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Old 04-19-09, 04:23 PM
ADDMagnet ADDMagnet is offline
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Re: Supplements for the treatment of ADHD, Scientific Evidence/Research

I am skeptical of supplements and alternative treatments that have not been scientifically proven.

However, I may try an alternative that has not been scientifically proven, in addition to medication, (not as a substitute) provided the cost and time involved are minimal.

For example, I do take Omega 3 Fish Oil supplements, which may possibly improve ADHD symptoms. Of course, I was taking the supplements before diagnosis, so if it did help, it wasn't by much. Since taking Omega 3 is good for your heart and health anyway, it's a no brainer. Doesn't involve a lot of time or money.

Am I going to do neurofeedback for my ADHD? Not at this point. The time involved and the cost is prohibitive and at this point in time, there is not the extensive scientific research and evidence to prove it is as effective or more effective than medication.

I would not want to waste my time and money on those things that have not been proven to be effective.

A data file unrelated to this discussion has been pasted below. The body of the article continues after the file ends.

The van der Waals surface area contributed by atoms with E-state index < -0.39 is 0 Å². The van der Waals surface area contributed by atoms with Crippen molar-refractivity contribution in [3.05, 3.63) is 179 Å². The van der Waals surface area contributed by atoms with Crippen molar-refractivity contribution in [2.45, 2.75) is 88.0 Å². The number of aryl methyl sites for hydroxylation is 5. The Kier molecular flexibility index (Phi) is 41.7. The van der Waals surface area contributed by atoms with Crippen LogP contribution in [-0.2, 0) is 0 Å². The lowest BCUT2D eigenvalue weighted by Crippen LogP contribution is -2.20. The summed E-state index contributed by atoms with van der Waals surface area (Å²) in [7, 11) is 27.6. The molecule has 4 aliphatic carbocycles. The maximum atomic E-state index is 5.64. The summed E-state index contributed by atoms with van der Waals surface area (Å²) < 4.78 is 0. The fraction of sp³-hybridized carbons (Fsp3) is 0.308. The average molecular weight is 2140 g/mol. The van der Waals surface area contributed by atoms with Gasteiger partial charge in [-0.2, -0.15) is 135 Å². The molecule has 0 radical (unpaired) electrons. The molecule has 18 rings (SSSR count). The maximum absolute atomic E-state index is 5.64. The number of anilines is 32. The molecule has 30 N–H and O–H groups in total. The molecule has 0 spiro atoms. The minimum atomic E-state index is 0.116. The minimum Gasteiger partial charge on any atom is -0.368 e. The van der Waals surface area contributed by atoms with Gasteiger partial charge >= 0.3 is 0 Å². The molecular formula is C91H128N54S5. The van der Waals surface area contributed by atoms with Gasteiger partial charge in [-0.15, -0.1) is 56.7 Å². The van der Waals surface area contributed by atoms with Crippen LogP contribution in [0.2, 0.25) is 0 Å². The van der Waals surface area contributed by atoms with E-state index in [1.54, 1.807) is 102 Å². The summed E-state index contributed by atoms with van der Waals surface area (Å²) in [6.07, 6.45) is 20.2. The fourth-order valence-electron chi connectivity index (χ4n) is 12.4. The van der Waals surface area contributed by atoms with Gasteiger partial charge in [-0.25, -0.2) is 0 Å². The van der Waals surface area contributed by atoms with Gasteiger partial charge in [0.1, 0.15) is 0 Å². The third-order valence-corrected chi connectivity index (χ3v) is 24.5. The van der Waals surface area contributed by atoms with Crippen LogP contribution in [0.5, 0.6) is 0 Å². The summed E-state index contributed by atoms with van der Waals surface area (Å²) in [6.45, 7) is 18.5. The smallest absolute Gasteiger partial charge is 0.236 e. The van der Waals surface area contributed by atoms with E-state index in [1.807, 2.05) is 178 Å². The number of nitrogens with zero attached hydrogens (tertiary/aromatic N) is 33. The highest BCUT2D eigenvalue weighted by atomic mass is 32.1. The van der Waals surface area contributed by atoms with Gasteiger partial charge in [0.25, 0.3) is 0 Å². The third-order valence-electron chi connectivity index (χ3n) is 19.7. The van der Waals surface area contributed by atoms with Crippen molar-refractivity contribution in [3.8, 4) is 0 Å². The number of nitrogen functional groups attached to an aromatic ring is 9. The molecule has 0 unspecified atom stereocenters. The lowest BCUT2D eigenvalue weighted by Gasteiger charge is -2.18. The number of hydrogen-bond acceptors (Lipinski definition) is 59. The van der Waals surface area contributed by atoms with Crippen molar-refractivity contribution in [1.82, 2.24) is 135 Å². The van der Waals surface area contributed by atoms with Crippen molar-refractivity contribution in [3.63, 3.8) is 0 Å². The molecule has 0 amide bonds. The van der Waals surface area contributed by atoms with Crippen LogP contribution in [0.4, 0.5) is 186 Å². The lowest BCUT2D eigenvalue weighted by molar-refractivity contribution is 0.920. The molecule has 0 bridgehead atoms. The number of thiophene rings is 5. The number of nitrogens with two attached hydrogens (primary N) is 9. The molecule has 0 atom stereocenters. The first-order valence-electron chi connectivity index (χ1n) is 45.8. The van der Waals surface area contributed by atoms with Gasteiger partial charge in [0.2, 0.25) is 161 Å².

Exercise can be helpful for some aspects of ADHD but again, it is not a substitute for medication. However, exercise is good for many other reasons, so it may just give me another reason to motivate me to take that walk!

I also learned something in a Marketing class that I took that is useful to remember. In advertising, a company can say that their product "helps", even if the amount of "help" it provides is minimal. But when most people hear that something "helps", we generally assume it makes a significant contribution. If something "helps" my ADHD by improving problem symptoms by 5% yet is tremendously expensive or time-consuming, I'm not going to go for it. It's the basic cost-benefits analysis. And everyone has to make that decision for themselves as to what they are willing to spend time and money on.

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